The first thing he noticed when he descended the hatch and walked the passageways is that the crew was avoiding eye contact with him, they had low morale.

As he was not familiar with this submarine, he started wandering and asked questions to learn more about the Santa Fe.

Usually, the captain asks questions, not out of curiosity but to make sure they knew the equipment.

The questions he asked were genuine, he really wanted to learn what was going on in the Santa Fe, what were the problems, and what they should do to improve. The crew clearly knew what were the problems:

  • “Admin disappears into a black hole.”
  • “The junior officers are the source of low standards.”
  • “I was promised a certain job when I came here, and it hasn’t happened.”
  • “I just keep my head down and try to stay out of trouble.”

Building trust with this demoralized was the priority.

5 | Call to Action

The Department head meeting started late, attendees were waiting for someone else. Only when everyone arrived that the captain would be invited.

Lack of punctuality is a signal of a bigger problem.

The lieutenant Dave Adams was the weapons officer, he had ideas for improving his department but each project fell on deaf ears, someone up the chain of command ignored his ideas so nothing happened, he was clearly frustrated.

A junior sailor applied for leave for Christmas weeks earlier but didn’t get approval yet. According to the process, seven people in the chain of command had to sign the leave chit. It was the system, not the people, that failed.

During the morning formation on the pier, the captain was making a speech, as the crew was standing behind their chiefs and officers in a square, they could not hear a thing and nobody cared. The crew knew that if something was important, their chief would repeat it to them during another meeting.
With a leader-follower mindset, it didn’t matter.

Their potential and talents were wasted. Their pain and frustration were providing David Marquet with a tremendous call to action.

6 | “Whatever They Tell Me to Do!” 

With the “whatever they tell me to do” mindset, the followers had their brains shut off. Only the Executive Officer (XO) and department heads were doing the thinking.

With 135 men on board, only 5 of them were using their thinking capacity (observe, analyze, and problem-solve).

The captain is responsible for the lives of the crew, if he delegates his responsibility to the other officers and something goes wrong, it is his career and the lives of his crew that are at stake.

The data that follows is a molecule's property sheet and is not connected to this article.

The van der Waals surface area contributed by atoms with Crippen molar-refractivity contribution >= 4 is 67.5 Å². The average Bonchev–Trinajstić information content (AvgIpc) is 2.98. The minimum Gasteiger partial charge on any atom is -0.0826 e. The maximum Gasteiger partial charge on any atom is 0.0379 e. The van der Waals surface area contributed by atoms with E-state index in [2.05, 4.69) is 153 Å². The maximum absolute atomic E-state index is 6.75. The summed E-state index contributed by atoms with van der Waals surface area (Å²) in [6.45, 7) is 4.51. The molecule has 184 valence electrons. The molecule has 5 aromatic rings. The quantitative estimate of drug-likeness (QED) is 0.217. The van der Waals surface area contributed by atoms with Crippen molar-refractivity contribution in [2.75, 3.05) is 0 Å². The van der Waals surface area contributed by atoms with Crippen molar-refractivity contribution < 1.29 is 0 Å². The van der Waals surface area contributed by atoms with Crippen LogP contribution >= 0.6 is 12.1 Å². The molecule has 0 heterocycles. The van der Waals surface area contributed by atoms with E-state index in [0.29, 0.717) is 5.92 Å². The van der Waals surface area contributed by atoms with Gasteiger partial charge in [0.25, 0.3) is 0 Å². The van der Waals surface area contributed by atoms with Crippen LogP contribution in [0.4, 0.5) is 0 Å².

That’s probably why delegating responsibility is so difficult.

All the structure was built around the idea of leader-follower, everything reinforced that the guys at the top were the leaders and the rest of the crew were the followers.

The result was the lack of initiative from the sailors waiting for orders and the department heads’ paralysis without the captain.

7 | “I Relieve You!” 

January 8th, 1999 was the big day, David Marquet was going to relieve the captain and become the new captain of the Santa Fe.

According to the U.S. Navy Regulations, the captain has absolute responsibility for whatever happens on his ship. Therefore, each captain has an incentive to maximize performance during his tour and his tour only.

There is no incentive for maximizing the performance of the crew after the captain was relieved.

Revealing the mistakes is the first step toward excellence.

Open and honest discussions help evaluate the mistakes and find ways to improve.

However, the Santa Fe culture was avoiding making mistakes. The best way not to make mistake is not to do anything or make any decisions. A common joke on Santa Fe was “Your reward is no punishment”.

By focusing on excellence, the reduction of mistakes is going to be a positive side effect and not the goal.

Why did they sail on a submarine? He reminded the “why” during his speech, his purpose was to serve the country.


8 | Change, in a Word

The change was going to come from the middle.

If he started from the XO or department heads, he would repeat the top-down leader-follower approach that he wanted to avoid. If he started from the bottom with the junior officers and junior enlisted men, there was going to have too much distance between them and him, he could not support them.